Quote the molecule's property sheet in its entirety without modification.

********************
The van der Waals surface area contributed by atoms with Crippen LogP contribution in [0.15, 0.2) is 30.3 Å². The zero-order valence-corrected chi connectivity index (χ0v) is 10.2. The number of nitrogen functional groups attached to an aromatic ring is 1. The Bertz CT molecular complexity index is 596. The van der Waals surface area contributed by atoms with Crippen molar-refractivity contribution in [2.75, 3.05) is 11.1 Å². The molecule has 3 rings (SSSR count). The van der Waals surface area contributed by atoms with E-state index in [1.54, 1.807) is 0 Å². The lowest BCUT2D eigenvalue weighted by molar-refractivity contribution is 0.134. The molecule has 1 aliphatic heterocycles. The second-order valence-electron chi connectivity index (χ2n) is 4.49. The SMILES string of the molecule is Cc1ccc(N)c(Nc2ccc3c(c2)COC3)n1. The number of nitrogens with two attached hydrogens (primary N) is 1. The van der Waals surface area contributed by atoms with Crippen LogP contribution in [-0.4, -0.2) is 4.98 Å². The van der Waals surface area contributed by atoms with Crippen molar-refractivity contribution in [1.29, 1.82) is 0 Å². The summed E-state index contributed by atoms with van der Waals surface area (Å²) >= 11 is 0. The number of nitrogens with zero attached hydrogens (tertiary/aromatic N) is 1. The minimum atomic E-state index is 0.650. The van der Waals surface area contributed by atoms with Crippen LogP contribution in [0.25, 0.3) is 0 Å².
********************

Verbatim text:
The van der Waals surface area contributed by atoms with Crippen LogP contribution in [0.15, 0.2) is 30.3 Å². The zero-order valence-corrected chi connectivity index (χ0v) is 10.2. The number of nitrogen functional groups attached to an aromatic ring is 1. The Bertz CT molecular complexity index is 596. The van der Waals surface area contributed by atoms with Crippen molar-refractivity contribution in [2.75, 3.05) is 11.1 Å². The molecule has 3 rings (SSSR count). The van der Waals surface area contributed by atoms with E-state index in [1.54, 1.807) is 0 Å². The lowest BCUT2D eigenvalue weighted by molar-refractivity contribution is 0.134. The molecule has 1 aliphatic heterocycles. The second-order valence-electron chi connectivity index (χ2n) is 4.49. The SMILES string of the molecule is Cc1ccc(N)c(Nc2ccc3c(c2)COC3)n1. The number of nitrogens with two attached hydrogens (primary N) is 1. The van der Waals surface area contributed by atoms with Crippen LogP contribution in [-0.4, -0.2) is 4.98 Å². The van der Waals surface area contributed by atoms with Crippen molar-refractivity contribution in [1.29, 1.82) is 0 Å². The summed E-state index contributed by atoms with van der Waals surface area (Å²) >= 11 is 0. The number of nitrogens with zero attached hydrogens (tertiary/aromatic N) is 1. The minimum atomic E-state index is 0.650. The van der Waals surface area contributed by atoms with Crippen LogP contribution in [0.25, 0.3) is 0 Å².